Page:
According to one of the better known German economic think tank, more concessions should be offered to the UK over Brexit.
Steps should be taken to keep the “EU and the UK in a joint customs territory after 2020”, said the head of the IFO Institute, Gabriel Felbermayr, in an interview with the BBC. The uncertainty over the terms and conditions of the UK’s divorce with the EU is affecting a hots of German firms, Felbermayr said. “Businesses are suffering already,” he said.
Since the summer of 2016, there has been a drop of 10 per cent in real terms in German exports to the UK, Felbermayr, director of the IFO, said in the interview. There can be significant negative impact on the German economy in the short term while there can be a permanent decline of anything between 0.2 and 0.5 per cent to the German GDP in the long-run, the IFO has calculated. “The uncertainty around this whole process is costing [German business] dearly,” Felbermayr said.
The uncertainty about whether there would be tariffs or controls at the borders is not among the major concerns for German companies. “The big concern is how to get rid of this enormous uncertainty that has been weighing on economic activity for two years now,” he said.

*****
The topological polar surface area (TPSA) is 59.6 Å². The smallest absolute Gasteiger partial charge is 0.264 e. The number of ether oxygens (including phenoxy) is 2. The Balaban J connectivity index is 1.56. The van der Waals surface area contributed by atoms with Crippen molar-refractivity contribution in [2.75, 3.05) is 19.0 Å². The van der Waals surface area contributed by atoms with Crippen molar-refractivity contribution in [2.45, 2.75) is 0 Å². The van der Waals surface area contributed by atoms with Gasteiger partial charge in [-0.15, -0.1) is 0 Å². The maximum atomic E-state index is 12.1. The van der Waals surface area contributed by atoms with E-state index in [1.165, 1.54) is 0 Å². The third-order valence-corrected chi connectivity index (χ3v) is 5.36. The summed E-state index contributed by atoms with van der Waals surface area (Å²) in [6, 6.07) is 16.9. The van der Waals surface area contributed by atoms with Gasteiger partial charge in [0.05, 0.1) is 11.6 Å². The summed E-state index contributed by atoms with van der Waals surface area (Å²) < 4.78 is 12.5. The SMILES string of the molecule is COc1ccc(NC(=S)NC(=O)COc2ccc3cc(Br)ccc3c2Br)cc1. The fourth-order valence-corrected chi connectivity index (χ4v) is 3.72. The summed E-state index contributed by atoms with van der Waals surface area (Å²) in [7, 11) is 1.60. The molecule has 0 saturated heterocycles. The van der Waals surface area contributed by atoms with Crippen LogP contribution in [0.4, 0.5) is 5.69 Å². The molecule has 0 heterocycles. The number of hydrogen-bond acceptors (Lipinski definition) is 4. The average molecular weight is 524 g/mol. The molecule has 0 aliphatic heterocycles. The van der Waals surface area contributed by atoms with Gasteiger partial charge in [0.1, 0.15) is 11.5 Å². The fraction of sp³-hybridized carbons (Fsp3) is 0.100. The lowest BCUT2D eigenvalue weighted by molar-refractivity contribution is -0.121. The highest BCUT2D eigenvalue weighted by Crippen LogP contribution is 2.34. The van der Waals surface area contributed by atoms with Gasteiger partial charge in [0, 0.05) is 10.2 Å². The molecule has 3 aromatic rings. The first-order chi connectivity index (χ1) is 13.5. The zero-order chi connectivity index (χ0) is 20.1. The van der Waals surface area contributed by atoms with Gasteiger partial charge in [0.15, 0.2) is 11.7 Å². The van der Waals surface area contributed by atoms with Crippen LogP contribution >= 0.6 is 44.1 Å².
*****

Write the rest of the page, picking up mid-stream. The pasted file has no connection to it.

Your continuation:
A softer approach should be taken by the EU towards the UK, said Felbermayr even though a tough stance is being maintained by German business groups so as not to undermine the stance taken by the European Commission in negotiations with the UK.
“The EU should, as a quick fix at least, offer to remove both the backstop and the withdrawal agreement’s current time limit on the mobility of goods and capital so that the provisional agreement would keep the EU and the UK in a joint customs territory association even after 2020 without making a difference between Northern Ireland and the UK. That would be key,” he said.
Felbermayr said that the Commission has been urged to be softer on the UK and to make more concessions for the UK by members of big business in Germany. He said that this was necessary because it is widely accepted that there would be quite a bit of impact for both the UK and the EU in the eventuality of a hard or a no deal Brexit.
The remarks by Felbermayr were made at a time when a host of UK based companies have raised accusations against the country’s government that they have been left “hung out to dry” if there is a no-deal Brexit when the UK leaves the EU on March 29, the scheduled date of the departure of the UK from the EU. According to the British Chambers of Commerce (BCC), there are still 20 key questions that have not been resolved even as there is less than 50 days for the imposition of Brexit.
(Adapted from BBC.com)